IT is with some disappointment that we learn the WASPI (Women Against State Pension Inequality) women have lost their appeal at the Court of Appeal for compensation regarding the increase to their state pension age, affecting disproportionately women born in the early 1950s.

SNP MP Martyn Day took the opportunity at PMQs to bring the plight of the WASPI women to the attention of the House of Commons once again.

Those women affected have no issue with the equalising of state pension age between men and women, however they do have an issue regarding the notice they were afforded by the Westminster government to put alternative plans in place to supplement the loss of many years of their state pension.

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A recent report by the Prospect union found that the gap between men’s and women’s private pension pots was a massive deficit for women of £5,745/year. This was often as a result of women being predominately in low-paid or part-time employment and in many cases having had to leave employment to care for family members – scenarios that did not allow for making additional pension provision.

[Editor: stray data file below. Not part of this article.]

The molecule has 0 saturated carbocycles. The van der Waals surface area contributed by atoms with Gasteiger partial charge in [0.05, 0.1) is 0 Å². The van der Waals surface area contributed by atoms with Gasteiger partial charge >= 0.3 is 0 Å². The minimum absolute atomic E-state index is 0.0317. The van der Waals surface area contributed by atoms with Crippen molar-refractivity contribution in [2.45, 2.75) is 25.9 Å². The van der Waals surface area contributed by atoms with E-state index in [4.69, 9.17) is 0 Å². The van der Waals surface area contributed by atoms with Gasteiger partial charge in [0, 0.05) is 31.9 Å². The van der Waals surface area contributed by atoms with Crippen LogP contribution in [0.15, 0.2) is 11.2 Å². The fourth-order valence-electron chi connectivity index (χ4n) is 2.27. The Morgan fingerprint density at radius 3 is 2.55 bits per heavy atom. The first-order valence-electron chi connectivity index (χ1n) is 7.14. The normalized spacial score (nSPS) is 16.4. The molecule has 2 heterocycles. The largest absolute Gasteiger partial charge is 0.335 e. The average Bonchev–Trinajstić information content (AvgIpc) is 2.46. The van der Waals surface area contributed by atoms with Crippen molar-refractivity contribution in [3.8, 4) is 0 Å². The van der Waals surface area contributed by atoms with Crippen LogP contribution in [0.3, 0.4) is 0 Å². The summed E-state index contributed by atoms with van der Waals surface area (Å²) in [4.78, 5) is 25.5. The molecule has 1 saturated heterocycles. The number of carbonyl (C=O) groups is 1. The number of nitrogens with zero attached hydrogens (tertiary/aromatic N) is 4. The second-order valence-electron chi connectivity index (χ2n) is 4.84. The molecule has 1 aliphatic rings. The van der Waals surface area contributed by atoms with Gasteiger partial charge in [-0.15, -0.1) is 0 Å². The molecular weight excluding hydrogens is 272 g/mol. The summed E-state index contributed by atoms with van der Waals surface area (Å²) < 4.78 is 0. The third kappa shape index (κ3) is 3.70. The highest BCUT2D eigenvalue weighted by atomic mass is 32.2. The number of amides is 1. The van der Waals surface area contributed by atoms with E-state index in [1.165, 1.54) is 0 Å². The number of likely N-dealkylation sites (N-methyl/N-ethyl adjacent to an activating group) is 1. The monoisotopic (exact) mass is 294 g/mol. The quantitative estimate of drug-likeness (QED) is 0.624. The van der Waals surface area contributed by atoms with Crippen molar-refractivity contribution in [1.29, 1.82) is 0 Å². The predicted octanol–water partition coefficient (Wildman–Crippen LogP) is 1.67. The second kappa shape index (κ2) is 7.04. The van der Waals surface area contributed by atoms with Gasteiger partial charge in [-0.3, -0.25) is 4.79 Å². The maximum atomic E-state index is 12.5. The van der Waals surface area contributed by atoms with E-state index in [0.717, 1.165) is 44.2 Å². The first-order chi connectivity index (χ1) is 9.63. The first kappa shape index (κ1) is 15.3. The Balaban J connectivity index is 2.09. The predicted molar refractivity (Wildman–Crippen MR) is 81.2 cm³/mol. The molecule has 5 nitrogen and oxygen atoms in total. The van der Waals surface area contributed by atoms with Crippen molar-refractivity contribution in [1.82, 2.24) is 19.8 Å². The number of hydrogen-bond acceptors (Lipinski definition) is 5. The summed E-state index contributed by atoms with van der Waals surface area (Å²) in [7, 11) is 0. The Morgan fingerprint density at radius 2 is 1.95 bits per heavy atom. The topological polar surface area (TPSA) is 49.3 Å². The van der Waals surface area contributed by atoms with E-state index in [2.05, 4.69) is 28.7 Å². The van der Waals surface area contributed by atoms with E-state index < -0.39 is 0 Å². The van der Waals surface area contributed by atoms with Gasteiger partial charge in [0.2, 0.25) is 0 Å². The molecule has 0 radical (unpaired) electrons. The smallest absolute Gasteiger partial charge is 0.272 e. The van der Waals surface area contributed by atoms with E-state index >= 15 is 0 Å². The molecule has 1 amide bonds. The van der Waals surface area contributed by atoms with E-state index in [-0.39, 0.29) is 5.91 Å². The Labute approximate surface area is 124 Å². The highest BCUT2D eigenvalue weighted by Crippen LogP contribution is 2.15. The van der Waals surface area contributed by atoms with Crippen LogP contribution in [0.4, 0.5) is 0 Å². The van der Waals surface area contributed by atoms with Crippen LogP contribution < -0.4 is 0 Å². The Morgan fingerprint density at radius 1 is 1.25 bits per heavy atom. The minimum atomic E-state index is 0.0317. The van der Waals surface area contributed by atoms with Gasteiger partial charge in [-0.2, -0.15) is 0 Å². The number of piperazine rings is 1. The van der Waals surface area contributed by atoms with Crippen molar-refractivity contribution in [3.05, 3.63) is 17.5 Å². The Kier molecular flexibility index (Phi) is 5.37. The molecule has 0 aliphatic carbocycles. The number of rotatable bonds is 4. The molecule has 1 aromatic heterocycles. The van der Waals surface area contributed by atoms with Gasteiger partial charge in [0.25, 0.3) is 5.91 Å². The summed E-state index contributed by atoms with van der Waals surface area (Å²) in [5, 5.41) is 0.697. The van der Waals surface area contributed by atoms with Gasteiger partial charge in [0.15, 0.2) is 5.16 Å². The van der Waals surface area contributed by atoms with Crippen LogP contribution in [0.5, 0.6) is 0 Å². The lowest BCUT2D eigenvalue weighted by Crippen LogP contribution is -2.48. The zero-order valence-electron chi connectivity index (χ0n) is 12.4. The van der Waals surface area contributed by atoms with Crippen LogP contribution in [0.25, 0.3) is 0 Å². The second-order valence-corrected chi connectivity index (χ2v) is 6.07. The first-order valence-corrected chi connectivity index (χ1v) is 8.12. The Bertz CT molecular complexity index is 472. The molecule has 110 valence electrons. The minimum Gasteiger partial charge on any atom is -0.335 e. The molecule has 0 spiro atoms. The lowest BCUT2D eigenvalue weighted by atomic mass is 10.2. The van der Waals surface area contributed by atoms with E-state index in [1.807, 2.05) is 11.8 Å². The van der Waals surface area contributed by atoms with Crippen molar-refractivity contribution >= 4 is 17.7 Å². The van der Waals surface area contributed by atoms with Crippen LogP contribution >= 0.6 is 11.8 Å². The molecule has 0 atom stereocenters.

So it is a double blow for 1950s-born women, whose plight is being further exacerbated as a result of the global pandemic. The pandemic is impacting on employment prospects, which will in turn have consequences for many who will be forced into early retirement. The priority for available employment must be for the younger generation – after all, they are the country’s future and we must prioritise opportunities in their direction.

The country’s debt is rising alarmingly by the minute, resources at the DWP are stretched to the limit with

well over one million new applications for Universal Credit as a result of Covid-19, so is it a false economy not to pay those forced into early retirement (over 60 years old) their state pension immediately instead of moving them onto benefits, many for the first time in their lives. A pension review is needed and needed urgently in light of this global pandemic and the economic impact it is having on the country and all our lives individually.

Catriona C Clark